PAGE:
"Leave him out of this," Grantaire's father snaps. "This is between you and me, Thenardier, there's no need to get the kid involved."
"He involved himself. It's far too late now."
"What are you doing here?" Grantaire asks.
"Conducting a little business," Thenardier replies, gesturing to the contract sitting on the table.
"With guns. Is that how they 'conduct business' these days?"
"If you can't keep your mouth shut, I can help you with that," Thenardier says, shifting the gun's aim, and Grantaire decides that silence might be the wisest course of action. Thenardier turns back to Grantaire's father, although he's not so focused that Grantaire thinks he might be able to get the gun away from him.
"Now, as I was saying. You'll see that the agreement in front of you provides you with quite a fair sum of money. Enough to buy a very nice house in a place very far away from here. Even your pretty blond lawyer won't be able to find fault with it."
Enjolras. How far away is he? Is he about to walk into a stand-off? Thenardier would be more than happy to shoot him. But there's no way for Grantaire to warn him away--or ask him to send in the cavalry.
Thenardier slides an ostentatiously plain black fountain pen out of his shirt pocket and lays it on the table next to the contract. Clearly he doesn't know that the Grantaires are universally left-handed and doomed to smear fancy ink all over the signature line.
If his father signs that page, it's all over. Thenardier won't need either of them alive anymore. They have to stall for as long as they can, and hope that Thenardier makes a mistake.
Grantaire clears his throat. "You do realize that a contract signed at gunpoint is invalid, right?"
"I believe I suggested that you stop talking."
"Yeah, I know, I'm just wondering what it is you're hoping to get out of this. The farm, obviously, but how do you think this is going to play out? You think we're just never going to tell anyone that you stole the property out from under us?"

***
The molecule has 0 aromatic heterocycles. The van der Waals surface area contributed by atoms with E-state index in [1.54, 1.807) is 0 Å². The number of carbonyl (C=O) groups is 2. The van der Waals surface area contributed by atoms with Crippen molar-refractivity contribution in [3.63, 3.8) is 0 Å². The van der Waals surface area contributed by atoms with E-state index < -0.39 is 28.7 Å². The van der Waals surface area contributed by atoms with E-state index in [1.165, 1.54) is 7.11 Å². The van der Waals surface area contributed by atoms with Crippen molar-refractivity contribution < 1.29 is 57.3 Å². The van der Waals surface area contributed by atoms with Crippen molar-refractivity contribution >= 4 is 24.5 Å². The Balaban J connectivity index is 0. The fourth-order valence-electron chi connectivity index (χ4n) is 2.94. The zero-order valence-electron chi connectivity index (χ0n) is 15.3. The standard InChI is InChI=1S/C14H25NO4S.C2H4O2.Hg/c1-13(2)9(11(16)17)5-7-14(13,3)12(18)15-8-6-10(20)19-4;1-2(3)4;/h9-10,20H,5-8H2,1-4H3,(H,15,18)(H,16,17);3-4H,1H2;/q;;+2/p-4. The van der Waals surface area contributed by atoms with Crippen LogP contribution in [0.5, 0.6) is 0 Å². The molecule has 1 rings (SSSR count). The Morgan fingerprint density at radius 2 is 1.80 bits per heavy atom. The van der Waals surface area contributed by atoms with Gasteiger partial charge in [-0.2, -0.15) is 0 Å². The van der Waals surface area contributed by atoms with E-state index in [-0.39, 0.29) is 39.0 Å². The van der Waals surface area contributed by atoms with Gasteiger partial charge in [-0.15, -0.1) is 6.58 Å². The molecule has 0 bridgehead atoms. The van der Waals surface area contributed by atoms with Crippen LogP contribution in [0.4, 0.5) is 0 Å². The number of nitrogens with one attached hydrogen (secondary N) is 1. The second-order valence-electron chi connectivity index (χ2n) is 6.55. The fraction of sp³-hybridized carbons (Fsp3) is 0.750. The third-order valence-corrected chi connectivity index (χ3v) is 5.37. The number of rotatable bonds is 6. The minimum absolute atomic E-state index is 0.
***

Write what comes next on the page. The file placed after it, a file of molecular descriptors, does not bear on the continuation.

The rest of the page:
"You won't," Thenardier says calmly. "Because if you levy any accusations against me or my company, I will kill your father. If your father does so, I will kill you. I am more than capable of that, as you're well aware."
"You're oh-for-two so far," Grantaire counters. "By the way, your arsonist left a partial fingerprint on the rooftop. There's a warrant for his arrest, and I imagine he'll have a lot to say about you, if it keeps him from getting a life sentence."
Thenardier sneers. "Brujon was on a plane to Quito before the fire department left your farm."
He could be bluffing. Or Brujon could be sunk down at the bottom of the Susquehanna with a cement block around his ankles. Cliché, but effective. Grantaire tries another tactic.
"Even if you can stop us from talking, do you really think Enjolras is going to let this go?"
Thenardier shrugs. "Of course not. There's a plan in place for him, as well."
Grantaire's heart sinks. He hadn't thought it was possible for a person to be more frightened than he already was. "What are you talking about?"
"New York is such a dangerous city. Do you know how many muggings and carjackings take place there every day? And sometimes people get hurt. In fact..." He looks up at the clock on the wall. "It may be over already."
"No," Grantaire says reflexively. He'd just talked to Enjolras, he can't be...